Meanwhile, on Monday, Russia and China vetoed a U.N. Security Council resolution calling for a week-long ceasefire. Moscow correctly said rebels used such pauses in the past to reinforce. The Syrian army's advance is a "strategic victory" that will prevent foreign intervention and alter the political process, Reconciliation Minister Ali Haidar told reporters in Damascus.
"Those who believed in the Syrian triumph, know that (the rebels') morale is at its lowest and that these collapses that have begun are like domino tiles," he said. But perhaps most surprising, was that an official with an Aleppo rebel group, who declined to be named, told Reuters the United States appeared to have no position on the Syrian army assault on Aleppo, just weeks before U.S. President-elect Donald Trump takes office. In other words, both Assad and Putin are taking advantage of the political power vacuum in the US to finally push the remaining rebels out of their hideout and end the war once and for all.
"The Russians want the fighters out and they (the Americans) are ready to coordinate over that", said the Turkey-based official, citing indirect contacts with U.S. officials.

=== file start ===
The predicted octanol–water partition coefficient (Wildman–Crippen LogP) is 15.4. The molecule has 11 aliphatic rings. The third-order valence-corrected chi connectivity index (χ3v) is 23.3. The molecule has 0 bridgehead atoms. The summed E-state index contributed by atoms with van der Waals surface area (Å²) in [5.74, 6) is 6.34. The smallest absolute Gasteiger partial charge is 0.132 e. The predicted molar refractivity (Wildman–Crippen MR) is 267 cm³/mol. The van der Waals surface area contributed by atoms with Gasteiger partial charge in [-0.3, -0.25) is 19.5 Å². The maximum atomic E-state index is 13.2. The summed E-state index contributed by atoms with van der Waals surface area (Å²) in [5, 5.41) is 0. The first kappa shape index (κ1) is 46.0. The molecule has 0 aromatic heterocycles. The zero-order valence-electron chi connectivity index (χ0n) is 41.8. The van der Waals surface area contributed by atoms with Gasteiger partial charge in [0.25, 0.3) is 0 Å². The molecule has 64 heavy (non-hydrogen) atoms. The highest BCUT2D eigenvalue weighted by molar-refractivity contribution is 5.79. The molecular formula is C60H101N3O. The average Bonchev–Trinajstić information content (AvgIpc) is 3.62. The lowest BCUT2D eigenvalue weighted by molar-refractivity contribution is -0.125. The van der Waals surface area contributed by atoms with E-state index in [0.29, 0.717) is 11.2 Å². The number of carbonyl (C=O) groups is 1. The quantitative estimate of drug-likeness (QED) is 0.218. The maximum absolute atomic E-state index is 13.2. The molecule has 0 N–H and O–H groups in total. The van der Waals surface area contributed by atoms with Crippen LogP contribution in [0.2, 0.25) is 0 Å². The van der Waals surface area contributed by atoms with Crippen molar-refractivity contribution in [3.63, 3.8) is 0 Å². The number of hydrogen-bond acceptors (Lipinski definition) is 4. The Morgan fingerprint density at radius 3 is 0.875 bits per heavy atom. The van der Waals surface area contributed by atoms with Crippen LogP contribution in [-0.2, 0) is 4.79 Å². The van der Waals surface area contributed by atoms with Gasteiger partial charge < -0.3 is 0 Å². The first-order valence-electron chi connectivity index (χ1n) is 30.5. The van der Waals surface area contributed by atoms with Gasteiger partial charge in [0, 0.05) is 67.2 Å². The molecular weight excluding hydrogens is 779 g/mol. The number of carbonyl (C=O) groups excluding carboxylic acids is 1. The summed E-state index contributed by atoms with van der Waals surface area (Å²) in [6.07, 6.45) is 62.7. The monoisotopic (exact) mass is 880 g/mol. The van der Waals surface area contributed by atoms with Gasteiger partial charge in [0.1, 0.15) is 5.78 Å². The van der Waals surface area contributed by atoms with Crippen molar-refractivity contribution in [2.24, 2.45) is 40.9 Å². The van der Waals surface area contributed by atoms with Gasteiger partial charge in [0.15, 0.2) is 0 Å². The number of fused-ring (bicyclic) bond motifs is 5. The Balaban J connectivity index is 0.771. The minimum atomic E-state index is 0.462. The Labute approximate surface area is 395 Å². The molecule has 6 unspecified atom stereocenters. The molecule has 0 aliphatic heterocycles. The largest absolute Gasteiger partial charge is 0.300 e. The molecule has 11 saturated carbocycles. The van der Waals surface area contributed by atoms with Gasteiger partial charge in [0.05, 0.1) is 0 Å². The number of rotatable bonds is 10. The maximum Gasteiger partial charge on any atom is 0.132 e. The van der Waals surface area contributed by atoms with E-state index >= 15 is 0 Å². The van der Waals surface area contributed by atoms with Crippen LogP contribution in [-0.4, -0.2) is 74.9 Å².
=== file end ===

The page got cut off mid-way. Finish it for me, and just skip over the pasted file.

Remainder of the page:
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There is one final factor which effectively assures an Assad victory: the weather. As winter sets in, siege conditions are increasingly desperate, exacerbated by increasing numbers of displaced residents and food and water shortages. A U.N. official said on Wednesday about 31,500 people from east Aleppo have been displaced around the entire city over the past week, with hundreds more seen on the move on Wednesday.
Yet few rebels had quit Aleppo so far, said Kremlin spokesman Dmitry Peskov, who as has often been the case, described those were left there as "terrorists" who were uniting around fighters from the group formerly known as the al-Qaeda-linked Nusra Front.
Civilians wanting to leave east Aleppo should be evacuated to the northern Aleppo countryside, rather than Idlib province, the rebel document said. Idlib is dominated by Islamist groups including Fateh al-Sham, the group formerly known as the Nusra Front, and is facing intense bombardment by Russian warplanes. On the other hand, “Russia wants to move them to Idlib. The fighters have a choice: survive for an extra couple of weeks by going to Idlib or fight to the very end and die in Aleppo," one senior European diplomat, who declined to be named, said. "For the Russians it’s simple. Place them all in Idlib and then they have all their rotten eggs in one basket.”
On Russian-U.S. talks, the diplomat said: “The assumption is that the U.S. has influence on the ground. I don’t think that’s the case.” Which means that the US has essentially given up and has handed over victory in Syria's half-decaded long proxy war to Putin. He will be delighted to accept.